We know--keeping track of receipts is an annoyance few of us want to participate in. So, an easier solution is to keep an app like Google Drive or Dropbox on your phone with a folder called “receipts” or “warranties.” Then, the next time you make a purchase, simply snap a photo of the receipt and keep in in your drive.

Extended warranty warning

Many retailers will pitch you an extended warranty when you buy a product. Some of them are worth it, but most of the time you’re better off foregoing these add-ons.

Oftentimes, products are already covered by a manufacturer warranty. And, in some cases, the cost of the item is so low that owning a protection plan isn’t worthwhile.

Warrantied items you may not know about

Now that you know how to keep track of your warranties, let’s talk about some important items that you may not know has a warranty.

  • Roofing. Roofs are expensive and don’t last forever. However, many manufacturers promise 20 years of good service from your shingles.

  • Vinyl siding. Another expensive exterior item, siding is often warrantied by common manufacturers, including several “limited lifetime warranties.”

  • Tupperware. If there’s one product on this list you’ve probably heard of, it’s Tupperware. They’ve been famous for their lifetime warranties for decades.

  • Pampered Chef. This company makes an array of kitchen related products. Many of their items come with lifetime warranties.

  • Craftsman. Their power tools are affordable and include a lifetime warranty.




Tags: household   warranty  
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Posted by Ryan Seward on 11/16/2017

As a first-time home seller, it is important to avoid shortcuts. By doing so, this home seller may be better equipped than others to reduce the risk of accepting a "lowball" offer on his or her residence.

A lowball offer is something that every home seller would like to avoid. Yet a home seller who lacks real estate knowledge and insights may struggle to identify a lowball offer, particularly if he or she is listing a residence for the first time.

Ultimately, there is no need for a first-time home seller to settle for a lowball offer. Lucky for you, we're here to teach you how to identify a lowball offer in any real estate market, at any time.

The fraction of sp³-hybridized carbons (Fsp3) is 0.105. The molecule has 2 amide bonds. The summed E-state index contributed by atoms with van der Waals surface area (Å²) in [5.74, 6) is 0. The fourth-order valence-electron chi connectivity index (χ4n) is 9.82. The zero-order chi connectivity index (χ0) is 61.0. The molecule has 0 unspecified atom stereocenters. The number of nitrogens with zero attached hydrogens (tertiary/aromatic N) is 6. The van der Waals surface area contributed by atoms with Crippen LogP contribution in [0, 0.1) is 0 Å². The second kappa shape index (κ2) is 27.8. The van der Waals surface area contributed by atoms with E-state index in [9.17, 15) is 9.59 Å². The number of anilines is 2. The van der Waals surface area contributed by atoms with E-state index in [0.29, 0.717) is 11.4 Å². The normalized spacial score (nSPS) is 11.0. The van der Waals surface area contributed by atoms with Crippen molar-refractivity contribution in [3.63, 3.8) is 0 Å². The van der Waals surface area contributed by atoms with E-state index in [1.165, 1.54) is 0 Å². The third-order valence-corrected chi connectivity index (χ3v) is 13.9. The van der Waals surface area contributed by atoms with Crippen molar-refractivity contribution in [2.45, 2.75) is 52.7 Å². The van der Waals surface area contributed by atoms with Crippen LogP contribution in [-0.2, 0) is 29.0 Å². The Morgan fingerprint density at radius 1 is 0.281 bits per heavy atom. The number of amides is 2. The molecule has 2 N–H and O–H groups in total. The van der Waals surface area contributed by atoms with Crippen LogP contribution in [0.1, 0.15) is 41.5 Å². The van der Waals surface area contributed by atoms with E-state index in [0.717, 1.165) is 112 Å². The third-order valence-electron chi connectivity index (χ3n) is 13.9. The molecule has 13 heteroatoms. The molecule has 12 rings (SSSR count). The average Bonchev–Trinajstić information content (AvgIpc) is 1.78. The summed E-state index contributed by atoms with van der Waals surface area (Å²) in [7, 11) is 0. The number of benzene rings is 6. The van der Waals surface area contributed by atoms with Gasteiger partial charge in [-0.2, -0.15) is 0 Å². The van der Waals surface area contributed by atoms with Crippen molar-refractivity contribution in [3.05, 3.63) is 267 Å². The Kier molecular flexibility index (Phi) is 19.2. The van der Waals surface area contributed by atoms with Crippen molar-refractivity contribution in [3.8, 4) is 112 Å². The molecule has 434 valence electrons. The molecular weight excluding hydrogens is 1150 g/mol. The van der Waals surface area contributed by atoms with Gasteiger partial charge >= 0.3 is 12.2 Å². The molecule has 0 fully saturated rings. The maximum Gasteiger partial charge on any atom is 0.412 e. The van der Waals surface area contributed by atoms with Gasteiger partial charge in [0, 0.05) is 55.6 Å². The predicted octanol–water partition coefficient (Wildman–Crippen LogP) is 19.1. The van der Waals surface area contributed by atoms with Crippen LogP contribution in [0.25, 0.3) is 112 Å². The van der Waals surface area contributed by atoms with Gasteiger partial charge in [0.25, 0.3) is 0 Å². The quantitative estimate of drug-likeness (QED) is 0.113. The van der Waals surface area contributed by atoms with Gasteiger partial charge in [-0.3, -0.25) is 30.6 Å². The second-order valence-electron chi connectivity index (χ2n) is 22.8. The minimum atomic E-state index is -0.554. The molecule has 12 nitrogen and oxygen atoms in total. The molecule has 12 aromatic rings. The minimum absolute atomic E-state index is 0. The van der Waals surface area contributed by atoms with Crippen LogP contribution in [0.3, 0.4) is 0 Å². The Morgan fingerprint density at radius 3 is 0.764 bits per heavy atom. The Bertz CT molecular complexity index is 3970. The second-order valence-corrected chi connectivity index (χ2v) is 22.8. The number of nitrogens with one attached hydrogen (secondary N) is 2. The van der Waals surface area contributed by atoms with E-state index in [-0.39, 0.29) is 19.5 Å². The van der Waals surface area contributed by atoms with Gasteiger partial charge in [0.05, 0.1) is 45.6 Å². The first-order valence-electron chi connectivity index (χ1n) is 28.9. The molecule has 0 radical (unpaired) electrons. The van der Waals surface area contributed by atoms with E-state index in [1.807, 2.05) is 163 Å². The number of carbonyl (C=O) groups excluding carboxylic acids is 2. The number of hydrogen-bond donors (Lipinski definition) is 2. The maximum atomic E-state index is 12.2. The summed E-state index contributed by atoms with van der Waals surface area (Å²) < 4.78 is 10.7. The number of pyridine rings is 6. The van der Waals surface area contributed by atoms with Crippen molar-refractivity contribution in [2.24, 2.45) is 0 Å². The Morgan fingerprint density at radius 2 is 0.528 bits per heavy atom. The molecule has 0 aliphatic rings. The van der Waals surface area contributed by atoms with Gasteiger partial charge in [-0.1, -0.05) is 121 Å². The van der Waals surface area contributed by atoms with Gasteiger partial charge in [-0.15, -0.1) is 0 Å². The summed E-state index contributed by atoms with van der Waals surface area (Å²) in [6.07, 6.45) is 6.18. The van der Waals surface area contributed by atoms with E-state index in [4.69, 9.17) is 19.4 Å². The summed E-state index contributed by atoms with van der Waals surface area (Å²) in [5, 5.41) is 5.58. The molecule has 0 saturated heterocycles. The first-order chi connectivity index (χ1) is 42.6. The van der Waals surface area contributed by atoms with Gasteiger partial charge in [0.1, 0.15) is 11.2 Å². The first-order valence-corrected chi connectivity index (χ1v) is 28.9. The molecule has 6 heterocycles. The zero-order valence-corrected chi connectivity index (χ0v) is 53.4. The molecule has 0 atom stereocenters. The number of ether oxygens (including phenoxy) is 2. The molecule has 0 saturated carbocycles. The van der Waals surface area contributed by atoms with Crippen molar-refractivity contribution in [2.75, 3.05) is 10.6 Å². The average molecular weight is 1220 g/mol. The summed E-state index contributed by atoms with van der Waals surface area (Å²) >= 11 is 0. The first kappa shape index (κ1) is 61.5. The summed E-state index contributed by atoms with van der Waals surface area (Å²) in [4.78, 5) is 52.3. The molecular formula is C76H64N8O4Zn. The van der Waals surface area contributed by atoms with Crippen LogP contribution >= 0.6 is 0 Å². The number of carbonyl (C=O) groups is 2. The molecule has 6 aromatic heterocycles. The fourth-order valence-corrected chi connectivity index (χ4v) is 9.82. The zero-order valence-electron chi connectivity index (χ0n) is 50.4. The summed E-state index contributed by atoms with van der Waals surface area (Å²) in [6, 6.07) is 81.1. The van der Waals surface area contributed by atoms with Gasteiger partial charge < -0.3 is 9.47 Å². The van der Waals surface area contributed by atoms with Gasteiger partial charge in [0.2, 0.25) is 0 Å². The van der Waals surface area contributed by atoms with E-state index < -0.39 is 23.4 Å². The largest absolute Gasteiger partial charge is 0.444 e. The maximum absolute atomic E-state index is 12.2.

Now, let's take a look at three tips to help a first-time home seller identify and address a lowball offer on his or her residence.

1. Learn About the Housing Market

The housing market often fluctuates, and a real estate sector that favors home sellers today may morph into one that favors homebuyers tomorrow. As such, a first-time home seller should allocate the necessary time and resources to monitor real estate market patterns and trends closely.

To learn about the housing market, it is essential to analyze available houses in your city or town. Furthermore, don't forget to assess available houses that are similar to your own.

Housing market data can provide pivotal insights that a home seller can use to stir up substantial interest in his or her residence. Plus, these insights can help a home seller establish a competitive price for a home, thereby reducing the risk of receiving a lowball offer on his or her house.

2. Understand Your Home's Value

For first-time home sellers who want to avoid lowball offers, a home appraisal is ideal. In fact, a home appraisal can make it simple for a first-time home seller to understand what his or her property is worth based on its current condition.

As part of a home appraisal, a property inspector will assess a house both inside and out. After the appraisal is completed, the inspector will provide a home seller with a report that outlines his or her findings. Then, a home seller can use the report findings to review a house's strengths and weaknesses and complete home improvements as needed.

A home appraisal can help a home seller uncover ways to bolster a house's interior and exterior. In addition, the appraisal can provide insights that highlight a home's true value and help a home seller minimize the risk that he or she will accept a lowball proposal.

3. Collaborate with a Real Estate Agent

A first-time home seller may be uncertain about how to proceed with an offer. Fortunately, real estate agents can provide unparalleled insights into the housing market and help home sellers make informed decisions.

In most instances, a real estate agent is happy to discuss an offer with a home seller. This housing market professional can offer honest, unbiased home selling recommendations to ensure a home seller can differentiate between a lowball offer and a strong proposal as well.

Avoid the danger of accepting a lowball offer on a residence – use the aforementioned tips, and a first-time home seller will be better equipped than ever before to accept the best proposal for his or her house.